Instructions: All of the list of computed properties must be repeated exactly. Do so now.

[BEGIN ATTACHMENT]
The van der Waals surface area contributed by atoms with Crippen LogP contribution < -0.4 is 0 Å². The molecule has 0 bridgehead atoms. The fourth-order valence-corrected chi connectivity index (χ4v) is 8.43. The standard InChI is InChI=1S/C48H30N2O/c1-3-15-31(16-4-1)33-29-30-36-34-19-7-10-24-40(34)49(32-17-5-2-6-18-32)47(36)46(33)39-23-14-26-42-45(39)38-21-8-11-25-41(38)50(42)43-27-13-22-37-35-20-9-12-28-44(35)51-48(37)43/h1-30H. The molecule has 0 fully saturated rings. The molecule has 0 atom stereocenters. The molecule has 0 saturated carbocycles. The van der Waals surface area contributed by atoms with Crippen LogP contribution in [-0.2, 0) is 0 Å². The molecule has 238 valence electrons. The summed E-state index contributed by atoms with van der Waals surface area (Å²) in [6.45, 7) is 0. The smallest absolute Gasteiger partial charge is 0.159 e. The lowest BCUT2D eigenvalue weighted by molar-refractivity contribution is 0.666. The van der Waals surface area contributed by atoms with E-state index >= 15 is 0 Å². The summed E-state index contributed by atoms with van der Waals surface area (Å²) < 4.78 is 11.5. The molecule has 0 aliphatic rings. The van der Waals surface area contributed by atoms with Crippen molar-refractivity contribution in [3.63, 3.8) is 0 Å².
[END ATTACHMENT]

The van der Waals surface area contributed by atoms with Crippen LogP contribution < -0.4 is 0 Å². The molecule has 0 bridgehead atoms. The fourth-order valence-corrected chi connectivity index (χ4v) is 8.43. The standard InChI is InChI=1S/C48H30N2O/c1-3-15-31(16-4-1)33-29-30-36-34-19-7-10-24-40(34)49(32-17-5-2-6-18-32)47(36)46(33)39-23-14-26-42-45(39)38-21-8-11-25-41(38)50(42)43-27-13-22-37-35-20-9-12-28-44(35)51-48(37)43/h1-30H. The molecule has 0 fully saturated rings. The molecule has 0 atom stereocenters. The molecule has 0 saturated carbocycles. The van der Waals surface area contributed by atoms with Crippen LogP contribution in [-0.2, 0) is 0 Å². The molecule has 238 valence electrons. The summed E-state index contributed by atoms with van der Waals surface area (Å²) in [6.45, 7) is 0. The smallest absolute Gasteiger partial charge is 0.159 e. The lowest BCUT2D eigenvalue weighted by molar-refractivity contribution is 0.666. The van der Waals surface area contributed by atoms with E-state index >= 15 is 0 Å². The summed E-state index contributed by atoms with van der Waals surface area (Å²) < 4.78 is 11.5. The molecule has 0 aliphatic rings. The van der Waals surface area contributed by atoms with Crippen molar-refractivity contribution in [3.63, 3.8) is 0 Å².